Will we see work hours legislated as a matter of Health and Safety in the Workplace so that the 35/40 hour week is restored with overtime legislated at a minimum of double time (so employers can’t cheat workers at derisory time-and-a-half or time-and-a-quarter) – so that our voluntary sector, which prior to 1987 stood at one in three – one worker in three also partook in voluntary work of some form or other (surf life saving, church working bees, sports coaching etc), can be restored.
    There are so many details that could make this country a world leader again that I hope the authors of this announcement have really thought it through.

  11. Nic the NZer 11

    Discussion of what happens in an economy when the government persues this kind of policy.

    http://bilbo.economicoutlook.net/blog/?p=35610

  12. Very unwise.

    This notion of fiscal – or ‘budgetary’ – responsibility is a rhetorical mis-step. If it’s meant to beat the Nats at their own neoliberal game it won’t work (they’re more wholehearted about it because their base approves and assumes any temporary departure from it is simply political pragmatism).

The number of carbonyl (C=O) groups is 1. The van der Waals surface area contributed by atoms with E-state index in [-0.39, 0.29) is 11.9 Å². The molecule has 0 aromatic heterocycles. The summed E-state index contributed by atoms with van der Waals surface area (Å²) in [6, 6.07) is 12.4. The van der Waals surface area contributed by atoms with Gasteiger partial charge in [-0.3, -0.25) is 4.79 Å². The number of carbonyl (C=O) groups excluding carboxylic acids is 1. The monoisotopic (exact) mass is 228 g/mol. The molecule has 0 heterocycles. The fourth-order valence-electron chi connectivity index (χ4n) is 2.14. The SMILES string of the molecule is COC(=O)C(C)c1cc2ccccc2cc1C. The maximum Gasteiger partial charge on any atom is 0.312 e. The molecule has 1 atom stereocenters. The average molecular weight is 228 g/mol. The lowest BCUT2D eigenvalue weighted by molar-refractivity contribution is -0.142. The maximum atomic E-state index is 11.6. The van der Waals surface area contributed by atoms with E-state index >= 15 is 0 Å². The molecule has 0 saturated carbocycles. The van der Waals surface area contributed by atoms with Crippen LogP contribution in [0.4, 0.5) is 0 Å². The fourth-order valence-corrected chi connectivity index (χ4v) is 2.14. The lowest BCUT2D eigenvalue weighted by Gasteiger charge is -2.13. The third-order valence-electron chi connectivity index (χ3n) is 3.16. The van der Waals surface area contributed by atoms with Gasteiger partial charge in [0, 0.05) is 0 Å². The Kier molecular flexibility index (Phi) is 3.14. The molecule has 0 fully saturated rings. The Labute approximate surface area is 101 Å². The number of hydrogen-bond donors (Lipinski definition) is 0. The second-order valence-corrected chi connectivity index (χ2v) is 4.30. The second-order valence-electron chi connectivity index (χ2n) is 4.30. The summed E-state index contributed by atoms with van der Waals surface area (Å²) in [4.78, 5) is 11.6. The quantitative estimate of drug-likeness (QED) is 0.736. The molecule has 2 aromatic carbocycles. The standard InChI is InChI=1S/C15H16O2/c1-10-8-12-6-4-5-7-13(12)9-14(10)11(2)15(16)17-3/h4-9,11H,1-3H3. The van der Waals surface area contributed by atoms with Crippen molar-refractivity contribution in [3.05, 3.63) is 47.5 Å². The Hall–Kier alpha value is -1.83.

If, alternatively, it’s meant to ‘redefine’ what it is to be ‘budgetarily responsible’ then, sorry, it also won’t work.

    ‘Fiscal responsibility’, as a term, has a history and clear meaning that is now embedded into the political language of the day {not to mention legislation}. Buying into such terminology simply makes a big, thick stick with which any Lab-Green government will be relentlessly beaten.

    Trying to escape the historical meaning of such ‘responsibility’ will simply look two-faced – that is, ‘you claimed you were going to be fiscally responsible but it turns out you were trying to do the old tax and spend, leftie thing by stealth, and deceptive semantics’.

    This may help win the 2017 election but it almost guarantees a one-term government. It paints a big target on its back. Also, it advertises just how best wedge politics could be deployed to detach not just swing voters but the Lab-Green base from its own government.

    I fear that it’s not so much ‘Clever Politics’ as ‘Too clever for its own good politics’.

    I hope I’m wrong.

    • Incognito 12.1

      I tend to agree.

      Based on the first few articles I read in MSM on these so-called BRR I thought it oozed orthodox economics. As Liam Dann wrote:

      It certainly looks like a conservative set of rules. In fact, at first glance, the document looks as if it could have fallen out of Bill English’s briefcase.

      Exactly my thoughts too.